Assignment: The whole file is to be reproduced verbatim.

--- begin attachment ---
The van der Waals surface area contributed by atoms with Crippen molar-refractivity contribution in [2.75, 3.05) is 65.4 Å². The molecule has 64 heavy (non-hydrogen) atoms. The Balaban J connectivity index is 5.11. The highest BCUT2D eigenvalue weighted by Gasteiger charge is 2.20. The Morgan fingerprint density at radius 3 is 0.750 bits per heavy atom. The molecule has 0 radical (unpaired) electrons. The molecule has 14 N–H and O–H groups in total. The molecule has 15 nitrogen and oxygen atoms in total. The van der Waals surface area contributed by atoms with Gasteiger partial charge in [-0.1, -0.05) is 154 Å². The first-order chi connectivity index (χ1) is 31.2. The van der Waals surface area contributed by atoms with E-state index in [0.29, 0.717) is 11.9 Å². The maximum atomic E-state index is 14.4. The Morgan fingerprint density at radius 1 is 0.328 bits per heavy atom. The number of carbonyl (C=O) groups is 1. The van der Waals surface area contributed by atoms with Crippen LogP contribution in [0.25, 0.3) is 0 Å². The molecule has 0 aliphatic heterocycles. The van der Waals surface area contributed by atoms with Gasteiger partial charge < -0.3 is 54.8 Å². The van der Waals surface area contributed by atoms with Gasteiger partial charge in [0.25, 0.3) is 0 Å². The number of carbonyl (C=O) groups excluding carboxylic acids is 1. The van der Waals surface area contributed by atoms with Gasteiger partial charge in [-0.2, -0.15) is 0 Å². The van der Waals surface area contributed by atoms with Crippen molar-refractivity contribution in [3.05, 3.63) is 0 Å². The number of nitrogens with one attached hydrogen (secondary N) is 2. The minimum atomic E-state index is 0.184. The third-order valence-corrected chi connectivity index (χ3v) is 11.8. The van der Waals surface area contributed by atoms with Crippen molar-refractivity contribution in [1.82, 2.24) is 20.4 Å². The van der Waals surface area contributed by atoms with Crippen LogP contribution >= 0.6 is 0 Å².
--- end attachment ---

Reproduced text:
The van der Waals surface area contributed by atoms with Crippen molar-refractivity contribution in [2.75, 3.05) is 65.4 Å². The molecule has 64 heavy (non-hydrogen) atoms. The Balaban J connectivity index is 5.11. The highest BCUT2D eigenvalue weighted by Gasteiger charge is 2.20. The Morgan fingerprint density at radius 3 is 0.750 bits per heavy atom. The molecule has 0 radical (unpaired) electrons. The molecule has 14 N–H and O–H groups in total. The molecule has 15 nitrogen and oxygen atoms in total. The van der Waals surface area contributed by atoms with Gasteiger partial charge in [-0.1, -0.05) is 154 Å². The first-order chi connectivity index (χ1) is 31.2. The van der Waals surface area contributed by atoms with E-state index in [0.29, 0.717) is 11.9 Å². The maximum atomic E-state index is 14.4. The Morgan fingerprint density at radius 1 is 0.328 bits per heavy atom. The number of carbonyl (C=O) groups is 1. The van der Waals surface area contributed by atoms with Crippen LogP contribution in [0.25, 0.3) is 0 Å². The molecule has 0 aliphatic heterocycles. The van der Waals surface area contributed by atoms with Gasteiger partial charge < -0.3 is 54.8 Å². The van der Waals surface area contributed by atoms with Gasteiger partial charge in [0.25, 0.3) is 0 Å². The number of carbonyl (C=O) groups excluding carboxylic acids is 1. The van der Waals surface area contributed by atoms with Gasteiger partial charge in [-0.2, -0.15) is 0 Å². The van der Waals surface area contributed by atoms with Crippen molar-refractivity contribution in [3.05, 3.63) is 0 Å². The number of nitrogens with one attached hydrogen (secondary N) is 2. The minimum atomic E-state index is 0.184. The third-order valence-corrected chi connectivity index (χ3v) is 11.8. The van der Waals surface area contributed by atoms with Crippen molar-refractivity contribution in [1.82, 2.24) is 20.4 Å². The van der Waals surface area contributed by atoms with Crippen LogP contribution >= 0.6 is 0 Å².